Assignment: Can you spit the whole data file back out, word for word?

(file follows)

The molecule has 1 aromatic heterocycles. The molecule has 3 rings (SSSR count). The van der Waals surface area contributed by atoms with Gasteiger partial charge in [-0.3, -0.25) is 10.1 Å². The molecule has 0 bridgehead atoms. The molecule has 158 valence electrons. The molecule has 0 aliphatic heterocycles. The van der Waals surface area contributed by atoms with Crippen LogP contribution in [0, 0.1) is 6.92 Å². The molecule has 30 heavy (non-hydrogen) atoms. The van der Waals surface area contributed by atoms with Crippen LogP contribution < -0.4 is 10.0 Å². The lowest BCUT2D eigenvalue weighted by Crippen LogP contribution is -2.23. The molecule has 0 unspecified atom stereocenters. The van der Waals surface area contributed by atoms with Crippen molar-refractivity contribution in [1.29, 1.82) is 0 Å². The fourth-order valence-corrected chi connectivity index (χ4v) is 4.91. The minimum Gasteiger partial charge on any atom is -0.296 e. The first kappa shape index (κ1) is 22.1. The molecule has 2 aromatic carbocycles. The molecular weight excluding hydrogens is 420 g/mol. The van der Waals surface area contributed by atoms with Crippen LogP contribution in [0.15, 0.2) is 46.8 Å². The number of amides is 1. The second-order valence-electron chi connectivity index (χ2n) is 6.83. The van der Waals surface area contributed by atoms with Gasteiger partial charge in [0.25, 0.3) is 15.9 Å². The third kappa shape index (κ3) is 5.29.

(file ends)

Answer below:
The molecule has 1 aromatic heterocycles. The molecule has 3 rings (SSSR count). The van der Waals surface area contributed by atoms with Gasteiger partial charge in [-0.3, -0.25) is 10.1 Å². The molecule has 0 bridgehead atoms. The molecule has 158 valence electrons. The molecule has 0 aliphatic heterocycles. The van der Waals surface area contributed by atoms with Crippen LogP contribution in [0, 0.1) is 6.92 Å². The molecule has 30 heavy (non-hydrogen) atoms. The van der Waals surface area contributed by atoms with Crippen LogP contribution < -0.4 is 10.0 Å². The lowest BCUT2D eigenvalue weighted by Crippen LogP contribution is -2.23. The molecule has 0 unspecified atom stereocenters. The van der Waals surface area contributed by atoms with Crippen molar-refractivity contribution in [1.29, 1.82) is 0 Å². The fourth-order valence-corrected chi connectivity index (χ4v) is 4.91. The minimum Gasteiger partial charge on any atom is -0.296 e. The first kappa shape index (κ1) is 22.1. The molecule has 2 aromatic carbocycles. The molecular weight excluding hydrogens is 420 g/mol. The van der Waals surface area contributed by atoms with Crippen LogP contribution in [0.15, 0.2) is 46.8 Å². The number of amides is 1. The second-order valence-electron chi connectivity index (χ2n) is 6.83. The van der Waals surface area contributed by atoms with Gasteiger partial charge in [0.25, 0.3) is 15.9 Å². The third kappa shape index (κ3) is 5.29.